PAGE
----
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Chris Davis' 50th home run is a big one, helping Orioles to a 5-3 win over Blue Jays

Major League BaseballBaseballBaltimore OriolesChris DavisToronto Blue JaysTodd Redmond

TORONTO -- As his chase of the Orioles' single-season home run mark intensified, it seemed like first baseman Chris Davis' bigger focus was doing his best to deflect the attention away from himself and toward his club's chase of a playoff berth.

And when Davis swatted his 50th homer of the season — tying Brady Anderson's franchise record set in 1996 — the historic blast came at a perfect time, breaking a late-inning tie in sending the Orioles to a much-needed 5-3 win over the Toronto Blue Jays before an announced 20,024 Friday night at Rogers Centre.

Like so many of Davis' homers, he took a good pitch — Toronto reliever Steve Delabar threw a 2-2 split-finger fastball on target low and away — got the barrel of his bat out and used his power to put ball into the seats in left-center. The homer gave the Orioles a 4-3 lead, as they erased an early three-run deficit and kept their playoff hopes afloat with 15 games left in the regular season.

With the win, the Orioles (78-69) snapped a three-game losing streak — they dropped a trio of gut-wrenching games to the New York Yankees at home — and kept pace in the American League wild-card race. They remain 2 ½ games behind the Tampa Bay Rays for the second wild-card spot.

“I've said it all along, it's nice to have personal goals and to reach your own goals, but when the team is winning that's what makes it that much sweeter,” Davis said. “We've really battled the last couple of days. I think we had a couple of games where we were in them and we were able to seal the deal, but tonight it was big to come from behind and get the win.”

Davis' milestone homer broke a second-place tie on the franchise list with Hall of Famer Frank Robinson, who hit 49 in his AL Triple Crown year in 1966.

Anderson's 50th homer also came in Toronto.

“He was grinding like heck to drive in that last one on a line drive to left [in the ninth],” Orioles manager Buck Showalter said. “That's why everyone pulls so hard for him, he's such a good teammate and so humble about the good things that have happened to him and with him. He's just an easy guy to pull for.”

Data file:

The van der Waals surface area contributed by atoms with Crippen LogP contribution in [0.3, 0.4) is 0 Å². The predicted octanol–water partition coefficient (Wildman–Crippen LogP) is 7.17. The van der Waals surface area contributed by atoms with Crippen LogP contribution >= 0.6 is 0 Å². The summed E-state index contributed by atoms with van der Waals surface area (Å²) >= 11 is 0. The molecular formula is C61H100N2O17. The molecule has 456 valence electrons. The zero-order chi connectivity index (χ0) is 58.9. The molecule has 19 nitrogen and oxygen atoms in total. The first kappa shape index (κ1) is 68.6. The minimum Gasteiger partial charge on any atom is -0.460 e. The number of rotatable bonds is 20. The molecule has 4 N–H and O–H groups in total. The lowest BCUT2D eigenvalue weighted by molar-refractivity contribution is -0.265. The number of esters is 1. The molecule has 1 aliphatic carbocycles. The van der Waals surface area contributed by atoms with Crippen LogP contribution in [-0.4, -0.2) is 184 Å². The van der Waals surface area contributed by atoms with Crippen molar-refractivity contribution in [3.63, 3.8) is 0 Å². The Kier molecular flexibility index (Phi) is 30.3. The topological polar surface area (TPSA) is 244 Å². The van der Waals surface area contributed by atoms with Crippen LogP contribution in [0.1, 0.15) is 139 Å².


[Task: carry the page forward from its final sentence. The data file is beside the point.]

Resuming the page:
In the past 10 years, only six other big leaguers have reached 50 homers in a season: Andruw Jones (51 in 2005), Ryan Howard (58 in 2006), David Ortiz (54 in 2006), Alex Rodriguez (54 in 2007), Prince Fielder (50 in 2007) and Jose Bautista (54 in 2010). Davis became the 27th player to do it all-time.

Davis is also just the third player in major league history to have 50 homers and 40 doubles in a season, joining Babe Ruth (1921) and Albert Belle (1995).

“It's ridiculous,” Orioles right-hander Jason Hammel said. He's in pretty rare company … especially the pitch he hit out [Friday]. A lot of people don't go back and really understand what he did with that pitch. It was a good pitch by Delabar, but he just hit the bottom of the ball and he's so strong that he back-spinned it enough to get it out. … He's been doing it all year.”

No team has been victimized by Davis' power more than the Blue Jays (67-80). His homer Friday night was his 16th against Toronto since the beginning of the 2012 season, and his seven homers this year tie teammate Adam Jones for most this season against the Jays.

After hitting his homer, Davis was greeted with a handshake from hitting coach Jim Presley and high-fives and fist bumps from his teammates.